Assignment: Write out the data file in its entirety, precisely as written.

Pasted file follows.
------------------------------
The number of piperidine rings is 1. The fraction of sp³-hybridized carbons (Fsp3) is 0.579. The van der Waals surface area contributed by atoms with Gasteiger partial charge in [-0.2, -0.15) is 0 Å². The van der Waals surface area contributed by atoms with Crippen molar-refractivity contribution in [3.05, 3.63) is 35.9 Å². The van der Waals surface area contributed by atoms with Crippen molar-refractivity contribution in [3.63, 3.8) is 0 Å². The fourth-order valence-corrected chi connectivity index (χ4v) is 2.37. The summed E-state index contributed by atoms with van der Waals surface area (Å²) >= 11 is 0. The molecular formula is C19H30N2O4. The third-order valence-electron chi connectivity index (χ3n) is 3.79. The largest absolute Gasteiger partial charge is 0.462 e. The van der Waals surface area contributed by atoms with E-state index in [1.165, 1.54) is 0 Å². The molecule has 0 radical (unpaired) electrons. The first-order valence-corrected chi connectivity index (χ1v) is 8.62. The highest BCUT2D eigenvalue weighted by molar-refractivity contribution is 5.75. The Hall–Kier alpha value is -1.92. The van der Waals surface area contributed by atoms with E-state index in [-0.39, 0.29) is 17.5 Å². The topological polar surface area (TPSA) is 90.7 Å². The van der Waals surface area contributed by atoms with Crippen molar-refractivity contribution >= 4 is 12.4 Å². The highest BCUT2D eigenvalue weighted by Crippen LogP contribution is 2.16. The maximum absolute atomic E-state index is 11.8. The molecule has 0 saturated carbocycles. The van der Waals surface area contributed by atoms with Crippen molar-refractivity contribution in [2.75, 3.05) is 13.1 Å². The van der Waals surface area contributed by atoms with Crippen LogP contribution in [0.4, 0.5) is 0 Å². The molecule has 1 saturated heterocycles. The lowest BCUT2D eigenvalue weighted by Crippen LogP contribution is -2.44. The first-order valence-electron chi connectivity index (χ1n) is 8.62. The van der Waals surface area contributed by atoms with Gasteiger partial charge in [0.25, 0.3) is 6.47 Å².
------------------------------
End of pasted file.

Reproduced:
The number of piperidine rings is 1. The fraction of sp³-hybridized carbons (Fsp3) is 0.579. The van der Waals surface area contributed by atoms with Gasteiger partial charge in [-0.2, -0.15) is 0 Å². The van der Waals surface area contributed by atoms with Crippen molar-refractivity contribution in [3.05, 3.63) is 35.9 Å². The van der Waals surface area contributed by atoms with Crippen molar-refractivity contribution in [3.63, 3.8) is 0 Å². The fourth-order valence-corrected chi connectivity index (χ4v) is 2.37. The summed E-state index contributed by atoms with van der Waals surface area (Å²) >= 11 is 0. The molecular formula is C19H30N2O4. The third-order valence-electron chi connectivity index (χ3n) is 3.79. The largest absolute Gasteiger partial charge is 0.462 e. The van der Waals surface area contributed by atoms with E-state index in [1.165, 1.54) is 0 Å². The molecule has 0 radical (unpaired) electrons. The first-order valence-corrected chi connectivity index (χ1v) is 8.62. The highest BCUT2D eigenvalue weighted by molar-refractivity contribution is 5.75. The Hall–Kier alpha value is -1.92. The van der Waals surface area contributed by atoms with E-state index in [-0.39, 0.29) is 17.5 Å². The topological polar surface area (TPSA) is 90.7 Å². The van der Waals surface area contributed by atoms with Crippen molar-refractivity contribution >= 4 is 12.4 Å². The highest BCUT2D eigenvalue weighted by Crippen LogP contribution is 2.16. The maximum absolute atomic E-state index is 11.8. The molecule has 0 saturated carbocycles. The van der Waals surface area contributed by atoms with Crippen molar-refractivity contribution in [2.75, 3.05) is 13.1 Å². The van der Waals surface area contributed by atoms with Crippen LogP contribution in [0.4, 0.5) is 0 Å². The molecule has 1 saturated heterocycles. The lowest BCUT2D eigenvalue weighted by Crippen LogP contribution is -2.44. The first-order valence-electron chi connectivity index (χ1n) is 8.62. The van der Waals surface area contributed by atoms with Gasteiger partial charge in [0.25, 0.3) is 6.47 Å².